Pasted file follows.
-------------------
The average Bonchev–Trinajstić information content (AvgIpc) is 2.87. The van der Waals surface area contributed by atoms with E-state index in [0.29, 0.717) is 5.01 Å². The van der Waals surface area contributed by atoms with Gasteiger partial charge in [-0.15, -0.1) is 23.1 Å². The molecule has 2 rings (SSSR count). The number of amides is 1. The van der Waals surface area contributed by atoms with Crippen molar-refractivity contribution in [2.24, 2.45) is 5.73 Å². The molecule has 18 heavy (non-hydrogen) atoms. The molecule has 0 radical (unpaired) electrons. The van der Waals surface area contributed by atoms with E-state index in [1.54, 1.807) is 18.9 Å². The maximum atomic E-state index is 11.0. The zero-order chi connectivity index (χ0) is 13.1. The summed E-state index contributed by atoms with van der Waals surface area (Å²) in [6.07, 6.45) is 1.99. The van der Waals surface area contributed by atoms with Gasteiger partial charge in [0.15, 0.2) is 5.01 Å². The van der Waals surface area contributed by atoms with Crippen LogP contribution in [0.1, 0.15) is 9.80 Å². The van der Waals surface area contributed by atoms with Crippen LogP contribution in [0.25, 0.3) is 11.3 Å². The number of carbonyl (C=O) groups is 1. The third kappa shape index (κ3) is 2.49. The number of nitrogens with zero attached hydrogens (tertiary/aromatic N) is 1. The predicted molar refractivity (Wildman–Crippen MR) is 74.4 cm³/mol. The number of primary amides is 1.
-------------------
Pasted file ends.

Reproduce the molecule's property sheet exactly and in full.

The average Bonchev–Trinajstić information content (AvgIpc) is 2.87. The van der Waals surface area contributed by atoms with E-state index in [0.29, 0.717) is 5.01 Å². The van der Waals surface area contributed by atoms with Gasteiger partial charge in [-0.15, -0.1) is 23.1 Å². The molecule has 2 rings (SSSR count). The number of amides is 1. The van der Waals surface area contributed by atoms with Crippen molar-refractivity contribution in [2.24, 2.45) is 5.73 Å². The molecule has 18 heavy (non-hydrogen) atoms. The molecule has 0 radical (unpaired) electrons. The van der Waals surface area contributed by atoms with E-state index in [1.54, 1.807) is 18.9 Å². The maximum atomic E-state index is 11.0. The zero-order chi connectivity index (χ0) is 13.1. The summed E-state index contributed by atoms with van der Waals surface area (Å²) in [6.07, 6.45) is 1.99. The van der Waals surface area contributed by atoms with Gasteiger partial charge in [0.15, 0.2) is 5.01 Å². The van der Waals surface area contributed by atoms with Crippen LogP contribution in [0.1, 0.15) is 9.80 Å². The van der Waals surface area contributed by atoms with Crippen LogP contribution in [0.25, 0.3) is 11.3 Å². The number of carbonyl (C=O) groups is 1. The third kappa shape index (κ3) is 2.49. The number of nitrogens with zero attached hydrogens (tertiary/aromatic N) is 1. The predicted molar refractivity (Wildman–Crippen MR) is 74.4 cm³/mol. The number of primary amides is 1.